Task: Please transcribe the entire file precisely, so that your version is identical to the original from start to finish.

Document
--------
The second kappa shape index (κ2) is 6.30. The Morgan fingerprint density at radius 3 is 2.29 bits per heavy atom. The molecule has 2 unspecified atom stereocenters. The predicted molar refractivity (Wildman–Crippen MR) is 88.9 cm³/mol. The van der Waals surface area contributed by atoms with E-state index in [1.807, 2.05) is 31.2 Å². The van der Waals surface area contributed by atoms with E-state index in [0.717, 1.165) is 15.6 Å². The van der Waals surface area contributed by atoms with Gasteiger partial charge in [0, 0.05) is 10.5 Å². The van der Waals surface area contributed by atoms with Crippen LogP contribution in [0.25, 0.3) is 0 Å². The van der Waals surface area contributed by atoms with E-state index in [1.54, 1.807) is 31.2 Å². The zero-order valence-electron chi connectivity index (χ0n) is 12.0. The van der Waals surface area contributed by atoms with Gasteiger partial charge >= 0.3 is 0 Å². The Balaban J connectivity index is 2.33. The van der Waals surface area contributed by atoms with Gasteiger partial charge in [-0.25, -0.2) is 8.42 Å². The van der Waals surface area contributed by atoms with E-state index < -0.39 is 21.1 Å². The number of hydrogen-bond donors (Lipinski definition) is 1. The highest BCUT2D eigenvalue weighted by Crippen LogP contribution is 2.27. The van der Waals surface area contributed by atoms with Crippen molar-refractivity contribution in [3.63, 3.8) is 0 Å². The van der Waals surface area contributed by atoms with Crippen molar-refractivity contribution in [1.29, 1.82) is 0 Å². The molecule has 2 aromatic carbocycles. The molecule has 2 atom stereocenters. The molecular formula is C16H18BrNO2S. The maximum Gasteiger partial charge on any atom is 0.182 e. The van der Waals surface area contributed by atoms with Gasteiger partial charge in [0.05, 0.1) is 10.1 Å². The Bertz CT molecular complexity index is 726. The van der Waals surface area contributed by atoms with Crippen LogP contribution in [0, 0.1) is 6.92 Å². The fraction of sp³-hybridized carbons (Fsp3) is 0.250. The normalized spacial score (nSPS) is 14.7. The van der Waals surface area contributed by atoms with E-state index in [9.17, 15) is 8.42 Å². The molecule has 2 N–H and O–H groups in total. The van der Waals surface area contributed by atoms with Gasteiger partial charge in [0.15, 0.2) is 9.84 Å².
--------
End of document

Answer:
The second kappa shape index (κ2) is 6.30. The Morgan fingerprint density at radius 3 is 2.29 bits per heavy atom. The molecule has 2 unspecified atom stereocenters. The predicted molar refractivity (Wildman–Crippen MR) is 88.9 cm³/mol. The van der Waals surface area contributed by atoms with E-state index in [1.807, 2.05) is 31.2 Å². The van der Waals surface area contributed by atoms with E-state index in [0.717, 1.165) is 15.6 Å². The van der Waals surface area contributed by atoms with Gasteiger partial charge in [0, 0.05) is 10.5 Å². The van der Waals surface area contributed by atoms with Crippen LogP contribution in [0.25, 0.3) is 0 Å². The van der Waals surface area contributed by atoms with E-state index in [1.54, 1.807) is 31.2 Å². The zero-order valence-electron chi connectivity index (χ0n) is 12.0. The van der Waals surface area contributed by atoms with Gasteiger partial charge >= 0.3 is 0 Å². The Balaban J connectivity index is 2.33. The van der Waals surface area contributed by atoms with Gasteiger partial charge in [-0.25, -0.2) is 8.42 Å². The van der Waals surface area contributed by atoms with E-state index < -0.39 is 21.1 Å². The number of hydrogen-bond donors (Lipinski definition) is 1. The highest BCUT2D eigenvalue weighted by Crippen LogP contribution is 2.27. The van der Waals surface area contributed by atoms with Crippen molar-refractivity contribution in [3.63, 3.8) is 0 Å². The van der Waals surface area contributed by atoms with Crippen molar-refractivity contribution in [1.29, 1.82) is 0 Å². The molecule has 2 aromatic carbocycles. The molecule has 2 atom stereocenters. The molecular formula is C16H18BrNO2S. The maximum Gasteiger partial charge on any atom is 0.182 e. The van der Waals surface area contributed by atoms with Gasteiger partial charge in [0.05, 0.1) is 10.1 Å². The Bertz CT molecular complexity index is 726. The van der Waals surface area contributed by atoms with Crippen LogP contribution in [0, 0.1) is 6.92 Å². The fraction of sp³-hybridized carbons (Fsp3) is 0.250. The normalized spacial score (nSPS) is 14.7. The van der Waals surface area contributed by atoms with E-state index in [9.17, 15) is 8.42 Å². The molecule has 2 N–H and O–H groups in total. The van der Waals surface area contributed by atoms with Gasteiger partial charge in [0.15, 0.2) is 9.84 Å².